I have spent most of my life thinking that as I aged I would be the one taking care – of my partner who is 12 years older than I, of family members, and of beloved friends and mentors. I didn’t create a narrative of myself actually performing a caretaker’s tasks; I just always imagined myself happily cast in the caretaker’s role. For a while after my MS diagnosis, I made extraordinary attempts to keep the disease from obliterating that fantasy. I developed an appetite for representations of heroic MS patients who continue to function capably “despite it all.” I read article after article describing MS as a variable disease and willfully (mis)interpreted their message as a promise that my disability would, in all probability, be slight rather than profound. I visited online patient support groups and focused only on comments from people who were still employed, who could shop for themselves, drive, and do all or most of life’s daily work.
Of course I was cognizant of the fact that I was creating lies of omission. Of course I felt my body losing strength and function. Of course I could see that my fantasy of taking care of others was slowly being replaced by the reality that I needed more and more care from others. My response to all of this was fairly graceless: though I was keenly aware that being needed by others brought me great joy, I greedily held to the idea that no one would feel that kind of joy when I was the one in need. I whined to my partner that my increasing disability was not what she “signed up for,” and I nurtured the kind of narcissistic self-loathing that refuses to acknowledge the power of humbly receiving when you’d rather be giving. When my friends asked about my situation I tried to make light of my body’s slow but steady decline and the fear I felt about that experience. In these ways, I dishonored the love and generosity that my friends and family offered. Time and MS are powerful conspirators, though, and in my life they have focused most of their collaborative energy on changing the way I understand myself in relation to the people around me.
I think often about Therese Edell, a singer-songwriter who was a fixture in both local and national women’s music communities. Not long after I moved to Cincinnati I became aware of Therese and of the fact that she suffered from MS. Though I did not know her personally, I saw her many times, always accompanied by loving friends whose commitment to her was palpable. By the time I was aware of her, Therese was confined to a wheelchair and needed help with even the most basic physical movements. My partner, who had lived in Cincinnati and been active in the local women’s community for a decade before I arrived, explained that a group of people worked together to provide the care and social interaction that sustained Therese. Since my diagnosis, Therese has never been far from my mind; I have felt compassion at the early onset and fierce progression of her disease, fear that my own disease would be as cruel to me as hers was to her, and awe that she was able to build a life that deeply touched so many.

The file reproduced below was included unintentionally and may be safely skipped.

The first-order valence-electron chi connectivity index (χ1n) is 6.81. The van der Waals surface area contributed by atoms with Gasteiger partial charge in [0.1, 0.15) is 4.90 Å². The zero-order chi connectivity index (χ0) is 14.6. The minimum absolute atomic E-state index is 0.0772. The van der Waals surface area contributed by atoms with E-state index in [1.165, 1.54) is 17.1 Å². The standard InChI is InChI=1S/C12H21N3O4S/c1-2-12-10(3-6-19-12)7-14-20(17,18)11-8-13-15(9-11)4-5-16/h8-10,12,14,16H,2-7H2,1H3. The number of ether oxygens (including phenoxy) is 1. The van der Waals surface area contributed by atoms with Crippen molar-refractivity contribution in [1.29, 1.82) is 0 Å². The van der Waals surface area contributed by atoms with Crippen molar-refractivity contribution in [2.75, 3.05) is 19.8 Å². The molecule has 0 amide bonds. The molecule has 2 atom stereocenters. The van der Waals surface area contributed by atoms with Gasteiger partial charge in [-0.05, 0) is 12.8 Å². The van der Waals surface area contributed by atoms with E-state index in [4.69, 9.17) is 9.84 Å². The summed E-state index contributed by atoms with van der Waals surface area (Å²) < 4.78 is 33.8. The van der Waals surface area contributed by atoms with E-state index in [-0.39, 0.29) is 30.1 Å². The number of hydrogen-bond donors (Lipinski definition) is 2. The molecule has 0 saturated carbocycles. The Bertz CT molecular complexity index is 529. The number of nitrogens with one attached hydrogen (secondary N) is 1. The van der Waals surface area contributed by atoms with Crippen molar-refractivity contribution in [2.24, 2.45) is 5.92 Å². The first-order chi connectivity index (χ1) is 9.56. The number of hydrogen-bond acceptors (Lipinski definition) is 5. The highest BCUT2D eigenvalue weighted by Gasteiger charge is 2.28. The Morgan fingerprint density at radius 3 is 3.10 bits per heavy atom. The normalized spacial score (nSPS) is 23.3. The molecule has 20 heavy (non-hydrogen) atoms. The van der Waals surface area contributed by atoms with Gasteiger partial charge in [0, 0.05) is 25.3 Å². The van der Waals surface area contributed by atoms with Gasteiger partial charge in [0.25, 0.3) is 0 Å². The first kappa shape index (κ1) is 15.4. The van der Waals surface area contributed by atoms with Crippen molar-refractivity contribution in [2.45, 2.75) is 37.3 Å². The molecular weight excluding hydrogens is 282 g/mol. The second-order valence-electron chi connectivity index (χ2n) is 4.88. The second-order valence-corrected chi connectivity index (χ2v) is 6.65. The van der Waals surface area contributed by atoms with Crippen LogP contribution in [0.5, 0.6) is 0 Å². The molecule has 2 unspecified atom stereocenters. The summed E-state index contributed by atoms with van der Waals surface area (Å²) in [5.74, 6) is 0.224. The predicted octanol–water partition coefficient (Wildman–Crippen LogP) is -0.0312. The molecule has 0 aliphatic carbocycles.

In her song “Oh My Friends” Therese acknowledges the constant help she received from the friends in her life and imagines that in “another time” she was there to help them out every time they “had to call.” I cannot claim the kind of spiritual resolve Therese expresses in “Oh My Friends”; I do not believe in the existence of a life before or after this one. That said, I share with Therese the experience of friends and loved ones who make this life “strong and worth it all.” Let me share just a few examples. Barely a day passes when I do not receive calls from friends who honestly want to know how I am. More than once friends and my daughter have used those rare “breaks” in their workdays to call me—just to say hello. A friend and neighbor who works as a manicurist comes to my home and does my nails every time I ask. I have developed online relationships with people (some of whom I have met in person and some of whom I have not) who “look” for me when I am out of touch for a while and who call to offer support or advice when I seem to need it. And even as they offer care and support, my friends and family respect me by acknowledging that I am more than my disease. People who were once my colleagues honor me by seeking my input on and responses to intellectual issues and ideas. My sister e-mails or texts “I love you” but refuses to let pass an opportunity to tease or laugh with me. Even as my partner helps me dress each morning, she jokes and gives me a hard time. The neurologist I see every three months listens carefully and compassionately when I describe the progression of my symptoms, but he also laughs with me and respects me by always seeking my input on the treatment options he offers.
When I began writing this post, I imagined it as a complaint against MS and its insistence on denying me opportunities to care for others in the ways I once hoped I would. I also imagined it as a kind of apology to the many friends and loved ones on whom I have in recent years become so dependent. That is, however, not where the writing has led me. As I have struggled to articulate how much I dislike feeling need and dependence, what has emerged is an insight I could not have recognized before: that in order to feel gratitude I must be willing to welcome care from the people I love in the same way that I would welcome the opportunity to care for them.